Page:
Precisely as Rudolph had forecast, things came to pass. I arrived at the palace of the Prince at half past six; at half past seven, my ordinary suit was covered with a braided livery, and I accompanied Rudolph to the council-chamber. We placed the table, chairs, pens, ink, paper, etc., in order. Watching our opportunity, we drew aside a heavy box in which grew a noble specimen of the cactus grandiflorus in full bloom, the gorgeous flowers just opening with the sunset, and filling the chamber with their delicious perfume. I crawled through the opening; took off my liveried suit; handed it back to Rudolph; he pushed the box into its place again; I inserted the hooks in their staples, and the barricade was complete. With many whispered injunctions and directions he left me. I heard him go out and lock the door — not the door by which we had entered — and all was silence.
There was room, by doubling up my limbs, Turk-fashion, to sit down in the inclosure. I waited. I thought of Estella. Rudolph had assured me that she had not been disturbed. They were waiting for hunger to compel her to eat the drugged food. Then I wondered whether we would escape in safety. Then my thoughts dwelt on the words she had spoken of me, and I remembered the pleased look upon her face when we met in Rudolph’s room, and my visions became very pleasant. Even the dead silence and oppressive solitude of the two great rooms could not still the rapid beatings of my heart. I forgot my mission and thought only of Estella and the future.
I was recalled to earth and its duties by the unlocking of the farther door. I heard Rudolph say, as if in answer to a question:
“Yes, my lord, I have personally examined the rooms and made sure that there are no spies concealed anywhere.”
“Let me see,” said the Prince; “lift up the tapestry.”
I could hear them moving about the council-chamber, apparently going around the walls. Then I heard them advancing into the conservatory. I shrank down still lower; they moved here and there among the flowers, and even paused for a few moments before the mass of flowering cacti.
“That flagelliformis,” said the Prince, “looks sickly. The soil is perhaps too rich. Tell the gardener to change the earth about it.”
“I shall do so, my lord,” said Rudolph; and to my great relief they moved off. In a few minutes I heard them in the council-chamber. With great caution I rose slowly. A screen of flowers had been cunningly placed by Rudolph between the cacti and that apartment. At last, half-stooping, I found an aperture in the rich mass of blossoms. The Prince was talking to Rudolph. I had a good view of his person. He was dressed in an evening suit. He was a large man, somewhat corpulent; or, as Rudolph had said, bloated. He had a Hebraic cast of countenance; his face seemed to be all angles. The brow was square and prominent, projecting at the corners; the nose was quite high and aquiline; the hair had the look of being dyed; a long, thick black mustache covered his upper lip, but it could not quite conceal the hard, cynical and sneering expression of his mouth; great bags of flesh hung beneath the small, furtive eyes. Altogether the face reminded me of the portraits of Napoleon the Third, who was thought by many to have had little of Napoleon in him except the name.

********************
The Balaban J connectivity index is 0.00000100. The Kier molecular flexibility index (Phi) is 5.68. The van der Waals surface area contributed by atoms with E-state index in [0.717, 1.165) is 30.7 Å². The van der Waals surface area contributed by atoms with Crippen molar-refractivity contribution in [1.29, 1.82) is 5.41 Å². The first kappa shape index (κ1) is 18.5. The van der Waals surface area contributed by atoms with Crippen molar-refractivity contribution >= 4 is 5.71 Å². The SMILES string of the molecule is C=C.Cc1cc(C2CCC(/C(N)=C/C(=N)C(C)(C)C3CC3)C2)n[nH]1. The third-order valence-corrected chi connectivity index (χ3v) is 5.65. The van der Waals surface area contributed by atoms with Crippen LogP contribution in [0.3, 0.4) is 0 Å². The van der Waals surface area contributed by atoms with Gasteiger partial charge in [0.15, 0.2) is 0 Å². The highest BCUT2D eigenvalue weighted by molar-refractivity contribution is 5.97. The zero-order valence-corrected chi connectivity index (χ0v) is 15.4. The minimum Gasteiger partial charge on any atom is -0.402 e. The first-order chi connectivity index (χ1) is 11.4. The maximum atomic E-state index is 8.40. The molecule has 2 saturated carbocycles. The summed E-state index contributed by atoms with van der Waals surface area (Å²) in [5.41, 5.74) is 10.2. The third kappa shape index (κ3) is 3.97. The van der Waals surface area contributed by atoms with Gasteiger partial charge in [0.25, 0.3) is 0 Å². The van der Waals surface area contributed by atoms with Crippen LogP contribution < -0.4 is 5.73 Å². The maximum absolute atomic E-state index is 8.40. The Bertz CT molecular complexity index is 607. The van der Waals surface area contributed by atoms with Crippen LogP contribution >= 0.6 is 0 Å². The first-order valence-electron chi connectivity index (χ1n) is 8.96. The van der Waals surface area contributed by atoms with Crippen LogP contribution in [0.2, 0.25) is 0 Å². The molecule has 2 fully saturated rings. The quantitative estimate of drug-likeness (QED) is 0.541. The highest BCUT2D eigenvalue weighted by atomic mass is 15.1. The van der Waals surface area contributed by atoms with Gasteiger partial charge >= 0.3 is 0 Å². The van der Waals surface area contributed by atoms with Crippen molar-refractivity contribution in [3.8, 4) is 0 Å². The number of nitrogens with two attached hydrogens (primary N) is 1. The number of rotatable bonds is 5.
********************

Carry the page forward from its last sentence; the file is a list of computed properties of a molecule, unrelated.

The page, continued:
There was about Prince Cabano that air of confidence and command which usually accompanies great wealth or success of any kind. Extraordinary power produces always the same type of countenance. You see it in the high-nosed mummied kings of ancient Egypt. There is about them an aristocratic hauteur which even the shrinking of the dry skin for four thousand years has not been able to quite subdue. We feel like taking off our hats even to their parched hides. You see it in the cross-legged monuments of the old crusaders, in the venerable churches of Europe; a splendid breed of ferocious barbarians they were, who struck ten blows for conquest and plunder where they struck one for Christ. And you can see the same type of countenance in the present rulers of the world — the great bankers, the railroad presidents, the gigantic speculators, the uncrowned monarchs of commerce, whose golden chariots drive recklessly over the prostrate bodies of the people.
And then there is another class who are everywhere the aides and ministers of these oppressors. You can tell them at a glance — large, coarse, corpulent men; red-faced, brutal; decorated with vulgar taste; loud-voiced, selfish, self-assertive; cringing sycophants to all above them, slave-drivers of all below them. They are determined to live on the best the world can afford, and they care nothing if the miserable perish in clusters around their feet. The howls of starvation will not lessen one iota their appetite or their self-satisfaction. These constitute the great man’s world. He mistakes their cringings, posturings and compliments for the approval of mankind. He does not perceive how shallow and temporary and worse than useless is the life he leads; and he cannot see, beyond these well-fed, corpulent scamps, the great hungry, unhappy millions who are suffering from his misdeeds or his indifference.
While I was indulging in these reflections the members of the government were arriving. They were accompanied by servants, black and white, who, with many bows and flexures, relieved them of their wraps and withdrew. The door was closed and locked. Rudolph stood without on guard.
I could now rise to my feet with safety, for the council-chamber was in a blaze of electric light, while the conservatory was but partially illuminated.